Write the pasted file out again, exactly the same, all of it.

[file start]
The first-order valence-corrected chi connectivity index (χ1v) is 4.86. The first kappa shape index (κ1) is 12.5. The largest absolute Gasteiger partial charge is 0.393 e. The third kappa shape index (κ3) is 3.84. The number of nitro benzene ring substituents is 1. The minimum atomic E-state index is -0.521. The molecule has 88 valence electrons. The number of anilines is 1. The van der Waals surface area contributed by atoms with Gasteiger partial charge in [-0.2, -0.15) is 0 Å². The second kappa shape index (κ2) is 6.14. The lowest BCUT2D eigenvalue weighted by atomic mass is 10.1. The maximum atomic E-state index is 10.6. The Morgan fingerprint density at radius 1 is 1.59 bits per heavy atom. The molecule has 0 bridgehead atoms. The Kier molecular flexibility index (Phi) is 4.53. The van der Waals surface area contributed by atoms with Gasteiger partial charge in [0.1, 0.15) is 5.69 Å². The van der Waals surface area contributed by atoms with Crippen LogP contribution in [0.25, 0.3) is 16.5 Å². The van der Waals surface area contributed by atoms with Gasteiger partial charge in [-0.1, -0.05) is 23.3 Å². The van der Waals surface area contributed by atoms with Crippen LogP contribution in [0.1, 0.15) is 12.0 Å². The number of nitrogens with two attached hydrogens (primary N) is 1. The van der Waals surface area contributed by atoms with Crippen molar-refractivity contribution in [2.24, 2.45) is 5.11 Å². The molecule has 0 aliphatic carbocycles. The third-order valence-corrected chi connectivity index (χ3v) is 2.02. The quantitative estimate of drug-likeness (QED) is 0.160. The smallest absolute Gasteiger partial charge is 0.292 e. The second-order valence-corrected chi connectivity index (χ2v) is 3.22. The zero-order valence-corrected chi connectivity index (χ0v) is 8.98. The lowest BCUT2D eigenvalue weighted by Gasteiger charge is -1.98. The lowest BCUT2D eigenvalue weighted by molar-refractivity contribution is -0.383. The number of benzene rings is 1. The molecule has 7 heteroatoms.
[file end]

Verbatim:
The first-order valence-corrected chi connectivity index (χ1v) is 4.86. The first kappa shape index (κ1) is 12.5. The largest absolute Gasteiger partial charge is 0.393 e. The third kappa shape index (κ3) is 3.84. The number of nitro benzene ring substituents is 1. The minimum atomic E-state index is -0.521. The molecule has 88 valence electrons. The number of anilines is 1. The van der Waals surface area contributed by atoms with Gasteiger partial charge in [-0.2, -0.15) is 0 Å². The second kappa shape index (κ2) is 6.14. The lowest BCUT2D eigenvalue weighted by atomic mass is 10.1. The maximum atomic E-state index is 10.6. The Morgan fingerprint density at radius 1 is 1.59 bits per heavy atom. The molecule has 0 bridgehead atoms. The Kier molecular flexibility index (Phi) is 4.53. The van der Waals surface area contributed by atoms with Gasteiger partial charge in [0.1, 0.15) is 5.69 Å². The van der Waals surface area contributed by atoms with Crippen LogP contribution in [0.25, 0.3) is 16.5 Å². The van der Waals surface area contributed by atoms with Gasteiger partial charge in [-0.1, -0.05) is 23.3 Å². The van der Waals surface area contributed by atoms with Crippen LogP contribution in [0.1, 0.15) is 12.0 Å². The number of nitrogens with two attached hydrogens (primary N) is 1. The van der Waals surface area contributed by atoms with Crippen molar-refractivity contribution in [2.24, 2.45) is 5.11 Å². The molecule has 0 aliphatic carbocycles. The third-order valence-corrected chi connectivity index (χ3v) is 2.02. The quantitative estimate of drug-likeness (QED) is 0.160. The smallest absolute Gasteiger partial charge is 0.292 e. The second-order valence-corrected chi connectivity index (χ2v) is 3.22. The zero-order valence-corrected chi connectivity index (χ0v) is 8.98. The lowest BCUT2D eigenvalue weighted by Gasteiger charge is -1.98. The lowest BCUT2D eigenvalue weighted by molar-refractivity contribution is -0.383. The number of benzene rings is 1. The molecule has 7 heteroatoms.